Higdon: City Scape And Concerto For Orchestra

Robert Spano & Atlanta Symphony Orchestra

Higdon City Scape And Concerto For Orchestra
  • CAT # 80620-25

    1. Higdon: Concerto for Orchestra: I 8:08
    2. Higdon: Concerto for Orchestra: II 4:36
    3. Higdon: Concerto for Orchestra: III 10:32
    4. Higdon: Concerto for Orchestra: IV-- 5:36
    5. Higdon: Concerto for Orchestra: V 6:15
    6. Higdon: City Scape: SkyLine 7:08
    7. Higdon: City Scape: river sings a song to trees 17:45
    8. Higdon: City Scape: Peachtree Street 6:07
2005 GRAMMY Award Winner for Best Engineered Album, Classical
OutMusic Award for Outstanding New Instrumental Recording

Now available in discrete multi-channel surround SACD as well as the CD recording!
In just two years as music director of the Atlanta Symphony Orchestra (ASO), Robert Spano’s three Telarc recordings with the orchestra have won wide acclaim and three Grammy Awards. now, Telarc will release ASO’s fourth recording, Concerto for Orchestra and City Scape—a CD of two works by one of today’s most sought-after and prolific American composers, Jennifer Higdon.

City Scape is the first work commissioned by the Atlanta Symphony Orchestra under the leadership of Robert Spano and was premiered by the orchestra in November 2002. Ms. Higdon, who spent 10 years as a child in Atlanta, describes City Scape as “a musical postcard of the city—a landscape of people, images, and energy.” The score is dedicated to Robert Spano, whom she met 18 years ago when both were at Bowling Green State University in Ohio. He was a faculty member at the time, and she was a student.

Ms. Higdon’s Concerto for Orchestra was commissioned by the Philadelphia Orchestra as part of its centennial celebration and premiered in June 2002 to enthusiastic applause and lavish praise. Following its premiere, The Philadelphia Inquirer wrote: “Concerto for Orchestra has shamelessly ecstatic climaxes, scintillating interplay among instruments, and an orchestration that delivers wave after heart-stopping wave of intoxicating color.”

“Ms. Higdon’s capacity to create music that leaps from the page has immediate appeal, yet deepens and broadens with every hearing,” says Spano. Response to Ms. Higdon’s music has grown increasingly enthusiastic, and sixty to eighty performances of her works are scheduled annually, some of which she conducts herself. Ms. Higdon earned both her master’s and doctoral degrees from the University of Pennsylvania and received an artist diploma from The Curtis Institute of Music, where she is currently a faculty member. Her composition teachers were George Crumb and Ned Rorem, who said that “if [he] had to name 12 important American composers today, Jennifer Higdon would be among the best of them.”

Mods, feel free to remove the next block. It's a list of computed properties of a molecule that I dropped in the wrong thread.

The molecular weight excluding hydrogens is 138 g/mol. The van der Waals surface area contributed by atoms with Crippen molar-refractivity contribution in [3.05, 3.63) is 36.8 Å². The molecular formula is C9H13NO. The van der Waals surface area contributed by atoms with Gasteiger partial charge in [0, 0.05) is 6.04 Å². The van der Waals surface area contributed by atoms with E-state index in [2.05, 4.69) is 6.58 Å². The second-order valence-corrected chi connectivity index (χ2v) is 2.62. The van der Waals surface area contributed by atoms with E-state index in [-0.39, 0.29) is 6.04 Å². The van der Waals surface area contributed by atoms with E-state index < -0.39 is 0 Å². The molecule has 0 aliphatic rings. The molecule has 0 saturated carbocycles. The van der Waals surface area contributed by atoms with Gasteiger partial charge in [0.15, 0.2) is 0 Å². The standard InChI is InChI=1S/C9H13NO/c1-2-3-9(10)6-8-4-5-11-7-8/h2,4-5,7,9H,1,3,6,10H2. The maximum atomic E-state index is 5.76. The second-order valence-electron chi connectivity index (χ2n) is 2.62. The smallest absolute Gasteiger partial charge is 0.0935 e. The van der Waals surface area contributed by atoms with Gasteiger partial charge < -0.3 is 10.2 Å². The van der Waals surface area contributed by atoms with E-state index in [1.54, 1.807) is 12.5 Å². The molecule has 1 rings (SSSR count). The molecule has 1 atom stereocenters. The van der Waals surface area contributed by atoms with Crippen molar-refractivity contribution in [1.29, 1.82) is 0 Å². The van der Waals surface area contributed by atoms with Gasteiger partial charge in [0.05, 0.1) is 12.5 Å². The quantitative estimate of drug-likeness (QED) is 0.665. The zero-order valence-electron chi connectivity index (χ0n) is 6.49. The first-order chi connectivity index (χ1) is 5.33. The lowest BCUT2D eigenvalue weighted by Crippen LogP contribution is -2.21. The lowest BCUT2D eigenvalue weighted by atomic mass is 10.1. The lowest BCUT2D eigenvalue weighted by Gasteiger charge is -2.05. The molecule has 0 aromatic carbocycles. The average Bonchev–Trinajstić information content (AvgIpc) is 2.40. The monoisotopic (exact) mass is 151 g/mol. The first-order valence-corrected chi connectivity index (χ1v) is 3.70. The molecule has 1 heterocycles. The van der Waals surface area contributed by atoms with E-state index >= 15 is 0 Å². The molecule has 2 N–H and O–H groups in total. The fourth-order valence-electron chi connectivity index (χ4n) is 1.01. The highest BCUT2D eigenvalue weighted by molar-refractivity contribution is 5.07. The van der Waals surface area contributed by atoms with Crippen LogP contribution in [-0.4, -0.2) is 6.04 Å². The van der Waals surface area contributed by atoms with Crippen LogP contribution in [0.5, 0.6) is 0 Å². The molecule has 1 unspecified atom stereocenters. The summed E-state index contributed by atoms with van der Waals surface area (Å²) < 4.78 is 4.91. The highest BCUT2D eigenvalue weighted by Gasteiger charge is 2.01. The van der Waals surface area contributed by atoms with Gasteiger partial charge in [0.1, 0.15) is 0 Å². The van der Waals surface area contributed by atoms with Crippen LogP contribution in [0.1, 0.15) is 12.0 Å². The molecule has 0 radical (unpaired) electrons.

In February 2003, the Atlanta Symphony Orchestra and Chorus conducted by Robert Spano won three Grammy Awards for their Telarc recording of Ralph Vaughan Williams’s A Sea Symphony in all three categories in which it was nominated: Best Classical Album, Best Choral Album, and Best Engineered Album. Competing in the Best Choral Album category was a second recording by the Atlanta Symphony Orchestra and Chorus: Orff's Carmina burana conducted by the ASO's Principal Guest Conductor Donald Runnicles.

Robert Spano’s first Telarc recording with the Atlanta Symphony Orchestra was Rimsky-Korsakov’s Scheherazade and Russian Easter Overture. At the time ClassicsToday.com wrote: “I can’t imagine a more distinguished or musically appealing first release from this exciting new partnership.” Their most recent recording, released this past May, was Rainbow Body, a CD of middle- and late-20th-century American symphony works, which included Jennifer Higdon’s “blue cathedral,” and about which the Los Angeles Times wrote: “Works by four American composers—two familiar, two new—constitute a lustily played program from a resourceful ensemble led by its 42-year-old music director. Christopher Theofanidis’ ‘Rainbow Body’ and Jennifer Higdon’s ‘blue cathedral’ are craftily engaging tone poems in the quarter-hour genre. Theofanidis’ style seems more urban, Higdon’s more pastoral; both ascend Richard Straussian climaxes with ease and use melody skillfully. Spano achieves dramatic sweep and many luscious details in both Barber’s Symphony No. 1 and the Suite from Copland’s ‘Appalachian Spring.’” This recording most recently received a 2003 Grammy nomination for Best Engineered Album and Christopher Theofanidis won the UK’s Masterprize competition for his work.

The Atlanta Symphony Orchestra’s long-standing relationship with Telarc has resulted in 21 Grammy Awards. This recording legacy lives on in 2004 with the release of the Berlioz Requiem with the Atlanta Symphony Orchestra and Chorus conducted by Robert Spano.

The Atlanta Symphony Orchestra is the largest arts organization in the southeast and one of the youngest American orchestras to achieve international prominence. Now in its 58th season, the orchestra performs year-round in more than 250 concerts, including a 72-concert classical season, an annual pops series, and a full schedule of educational and neighborhood concerts. The orchestra also supports 200 young musicians in the Atlanta Symphony Youth Orchestra and Talent Development programs.

The Atlanta Symphony Orchestra Chorus has played an important part in the ASO’s programming since it was founded by Robert Shaw in 1970. The 200-member chorus is composed entirely of volunteers, performing large choral-symphonic works with the orchestra several times each season. In December 2003, the chorus made its Berlin Philharmonic debut under Donald Runnicles in Berlin to great acclaim, and in May will return to Carnegie Hall with the Atlanta Symphony Orchestra for their first concert there under Music Director Robert Spano in a performance of Vaughan Williams’s “A Sea Symphony.”

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